Querytocommunication lifting theorems translate lower bounds on query complexity to lower bounds for the corresponding communication model. In this paper, we give a simplified proof of deterministic lifting (in both the treelike and daglike settings). Our proof uses elementary counting together with a novel connection to the sunflower lemma.
In addition to a simplified proof, our approach opens up a new avenue of attack towards proving lifting theorems with improved gadget size  one of the main challenges in the area. Focusing on one of the most widely used gadgets  the index gadget  existing lifting techniques are known to require at least a quadratic gadget size. Our new approach combined with robust sunflower lemmas allows us to reduce the gadget size to near linear. We conjecture that it can be further improved to polylogarithmic, similar to the known bounds for the corresponding robust sunflower lemmas.
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TFNP Characterizations of Proof Systems and Monotone Circuits
Connections between proof complexity and circuit complexity have become major tools for obtaining lower bounds in both areas. These connections  which take the form of interpolation theorems and querytocommunication lifting theorems  translate efficient proofs into small circuits, and vice versa, allowing tools from one area to be applied to the other. Recently, the theory of TFNP has emerged as a unifying framework underlying these connections. For many of the proof systems which admit such a connection there is a TFNP problem which characterizes it: the class of problems which are reducible to this TFNP problem via queryefficient reductions is equivalent to the tautologies that can be efficiently proven in the system. Through this, proof complexity has become a major tool for proving separations in blackbox TFNP. Similarly, for certain monotone circuit models, the class of functions that it can compute efficiently is equivalent to what can be reduced to a certain TFNP problem in a communicationefficient manner. When a TFNP problem has both a proof and circuit characterization, one can prove an interpolation theorem. Conversely, many lifting theorems can be viewed as relating the communication and query reductions to TFNP problems. This is exciting, as it suggests that TFNP provides a roadmap for the development of further interpolation theorems and lifting theorems.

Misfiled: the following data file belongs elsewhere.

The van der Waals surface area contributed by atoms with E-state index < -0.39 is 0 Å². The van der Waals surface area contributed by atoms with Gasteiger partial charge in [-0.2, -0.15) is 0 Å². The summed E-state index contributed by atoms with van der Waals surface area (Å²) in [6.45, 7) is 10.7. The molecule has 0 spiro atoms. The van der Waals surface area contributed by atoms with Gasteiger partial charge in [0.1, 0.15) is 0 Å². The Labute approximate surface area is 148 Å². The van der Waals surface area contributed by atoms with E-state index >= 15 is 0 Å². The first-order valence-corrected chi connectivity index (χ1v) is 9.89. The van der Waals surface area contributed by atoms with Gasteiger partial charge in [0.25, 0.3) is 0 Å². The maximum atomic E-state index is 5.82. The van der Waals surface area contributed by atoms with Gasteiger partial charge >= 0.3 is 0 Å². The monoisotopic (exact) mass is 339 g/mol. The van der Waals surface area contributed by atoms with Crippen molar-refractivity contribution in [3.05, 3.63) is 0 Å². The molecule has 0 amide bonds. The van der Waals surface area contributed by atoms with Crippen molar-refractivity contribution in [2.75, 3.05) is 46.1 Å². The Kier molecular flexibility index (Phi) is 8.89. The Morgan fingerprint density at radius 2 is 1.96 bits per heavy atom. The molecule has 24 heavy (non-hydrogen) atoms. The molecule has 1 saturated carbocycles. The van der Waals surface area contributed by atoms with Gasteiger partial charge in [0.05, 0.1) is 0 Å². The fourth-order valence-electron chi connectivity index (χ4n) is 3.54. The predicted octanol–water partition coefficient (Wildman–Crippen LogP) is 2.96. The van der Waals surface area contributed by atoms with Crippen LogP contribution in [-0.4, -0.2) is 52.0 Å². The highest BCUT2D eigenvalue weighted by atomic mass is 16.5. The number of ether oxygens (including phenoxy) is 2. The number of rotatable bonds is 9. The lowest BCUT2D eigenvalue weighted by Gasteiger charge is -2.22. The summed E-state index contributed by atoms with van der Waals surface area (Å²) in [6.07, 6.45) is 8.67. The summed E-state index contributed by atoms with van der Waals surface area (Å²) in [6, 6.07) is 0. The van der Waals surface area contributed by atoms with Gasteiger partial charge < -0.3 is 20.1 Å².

In this paper we begin to develop a more systematic understanding of when these connections to TFNP occur. We give exact conditions under which a proof system or circuit model admits a characterization by a TFNP problem. We show:
 Every wellbehaved proof system which can prove its own soundness (a reflection principle) is characterized by a TFNP problem. Conversely, every TFNP problem gives rise to a wellbehaved proof system which proves its own soundness.
 Every wellbehaved monotone circuit model which admits a universal family of functions is characterized by a TFNP problem. Conversely, every TFNP problem gives rise to a wellbehaved monotone circuit model with a universal problem. As an example, we provide a TFNP characterization of the Polynomial Calculus, answering a question from [Mika Göös et al., 2022], and show that it can prove its own soundness.
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 Award ID(s):
 2212135
 NSFPAR ID:
 10531031
 Editor(s):
 Tauman_Kalai, Yael
 Publisher / Repository:
 Schloss Dagstuhl – LeibnizZentrum für Informatik
 Date Published:
 Volume:
 251
 ISSN:
 18688969
 ISBN:
 9783959772631
 Page Range / eLocation ID:
 251251
 Subject(s) / Keyword(s):
 Proof Complexity Circuit Complexity TFNP Theory of computation → Proof complexity
 Format(s):
 Medium: X Size: 40 pages; 1019347 bytes Other: application/pdf
 Size(s):
 40 pages 1019347 bytes
 Right(s):
 Creative Commons Attribution 4.0 International license; info:eurepo/semantics/openAccess
 Sponsoring Org:
 National Science Foundation
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